News of Note—I-O in ovarian cancer; a single target for pain, obesity and depression

Potential therapies for ovarian cancer, pain, depression and obesity all turned in promising results in mouse studies last week. (Pixabay)

A three-pronged I-O attack against ovarian cancer

Scientists at the Fred Hutchinson Cancer Research Center have shown in the past that specially engineered T cells can slow the growth of ovarian tumors in mice, but the cells have been unable to persist long enough to be all that effective. So the team tried combining the cells with two other immune-boosting treatments: a drug that inhibits the immune checkpoint PD-1 and another that acts against either Tim-3 or Lag-3, both of which are also checkpoints. The combinations increased the anti-tumor activities of the engineered T cells in mouse models of ovarian cancer, the Fred Hutch researchers reported during the American Association for Cancer Research meeting in Atlanta. Because several solid tumors overexpress the target of the T cells, mesothelin, as well as Tim-3 and Lag-3, they believe the approach could be promising in several cancer types. (Abstract)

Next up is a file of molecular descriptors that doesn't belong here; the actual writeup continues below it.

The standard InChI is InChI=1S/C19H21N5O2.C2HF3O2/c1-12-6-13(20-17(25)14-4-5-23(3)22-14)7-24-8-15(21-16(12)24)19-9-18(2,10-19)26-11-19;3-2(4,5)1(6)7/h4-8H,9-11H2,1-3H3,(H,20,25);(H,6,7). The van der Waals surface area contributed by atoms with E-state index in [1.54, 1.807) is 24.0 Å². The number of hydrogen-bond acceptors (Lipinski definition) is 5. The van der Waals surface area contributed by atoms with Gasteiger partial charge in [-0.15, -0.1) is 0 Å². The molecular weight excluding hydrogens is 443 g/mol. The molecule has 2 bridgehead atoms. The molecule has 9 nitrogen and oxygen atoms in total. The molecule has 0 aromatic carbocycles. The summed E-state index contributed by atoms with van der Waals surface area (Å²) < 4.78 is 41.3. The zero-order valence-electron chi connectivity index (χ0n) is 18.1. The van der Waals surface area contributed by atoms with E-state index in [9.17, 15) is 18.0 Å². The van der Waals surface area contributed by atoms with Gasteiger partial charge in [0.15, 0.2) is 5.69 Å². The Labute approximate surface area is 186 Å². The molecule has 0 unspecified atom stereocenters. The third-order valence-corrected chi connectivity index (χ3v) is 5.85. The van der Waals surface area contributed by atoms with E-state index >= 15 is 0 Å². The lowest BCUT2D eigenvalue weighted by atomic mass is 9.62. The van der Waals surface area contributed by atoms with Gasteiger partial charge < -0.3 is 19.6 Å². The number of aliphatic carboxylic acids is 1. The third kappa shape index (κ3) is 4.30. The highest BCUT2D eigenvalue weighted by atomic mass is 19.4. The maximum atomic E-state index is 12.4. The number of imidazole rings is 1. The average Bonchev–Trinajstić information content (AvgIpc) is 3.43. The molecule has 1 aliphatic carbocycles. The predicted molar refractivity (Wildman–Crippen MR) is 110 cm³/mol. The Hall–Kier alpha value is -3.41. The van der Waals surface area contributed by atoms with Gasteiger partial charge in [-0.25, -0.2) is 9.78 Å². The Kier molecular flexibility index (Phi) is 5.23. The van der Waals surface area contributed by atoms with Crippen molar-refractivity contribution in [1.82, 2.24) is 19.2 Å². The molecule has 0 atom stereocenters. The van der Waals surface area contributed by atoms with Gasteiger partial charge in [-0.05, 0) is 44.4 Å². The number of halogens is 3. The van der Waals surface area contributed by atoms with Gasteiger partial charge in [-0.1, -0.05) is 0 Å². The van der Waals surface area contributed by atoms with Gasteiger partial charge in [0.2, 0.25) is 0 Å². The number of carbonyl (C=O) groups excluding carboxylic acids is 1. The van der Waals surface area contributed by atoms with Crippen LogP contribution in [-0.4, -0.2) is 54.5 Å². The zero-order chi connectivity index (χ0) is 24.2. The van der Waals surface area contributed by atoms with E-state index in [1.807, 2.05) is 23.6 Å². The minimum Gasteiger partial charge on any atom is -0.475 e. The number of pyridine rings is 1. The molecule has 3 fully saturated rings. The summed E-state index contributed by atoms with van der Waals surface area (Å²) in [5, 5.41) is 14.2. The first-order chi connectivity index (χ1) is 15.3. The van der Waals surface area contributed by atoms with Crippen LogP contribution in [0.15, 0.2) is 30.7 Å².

Treating pain, obesity and depression by targeting one protein

A protein called FK506-binding protein 51 (FKBP51) has been implicated in chronic pain, major depression and obesity. Now researchers at the Technical University of Darmstadt in Germany say they’ve developed a compound that can block FKBP51 in mice. They used advanced imaging to find a hidden binding site on the protein and then developed the compound, dubbed SAFit2, to target it. They tested the compound in three different mouse models, reporting that it reduced levels of stress hormones, reduced pain and normalized glucose and prevented weight gain. They discussed the study at the American Chemical Society spring conference in Orlando. (Release)

A single-dose treatment to reverse opioid overdoses

The opioid antidote naloxone has been invaluable in preventing deaths from opioid overdoses, but sometimes it has to be injected multiple times to be effective. Researchers at Allegheny Health Network Research Institute in Pittsburgh are developing a single-dose opioid antidote they made by creating a naloxone polymer and adding it to nanoparticles. The new drug-delivery system releases naloxone over 24 hours, providing a potentially more effective way to deliver the antidote, which only survives in the bloodstream for less than an hour, the researchers said during the American Chemical Society spring conference. (Release)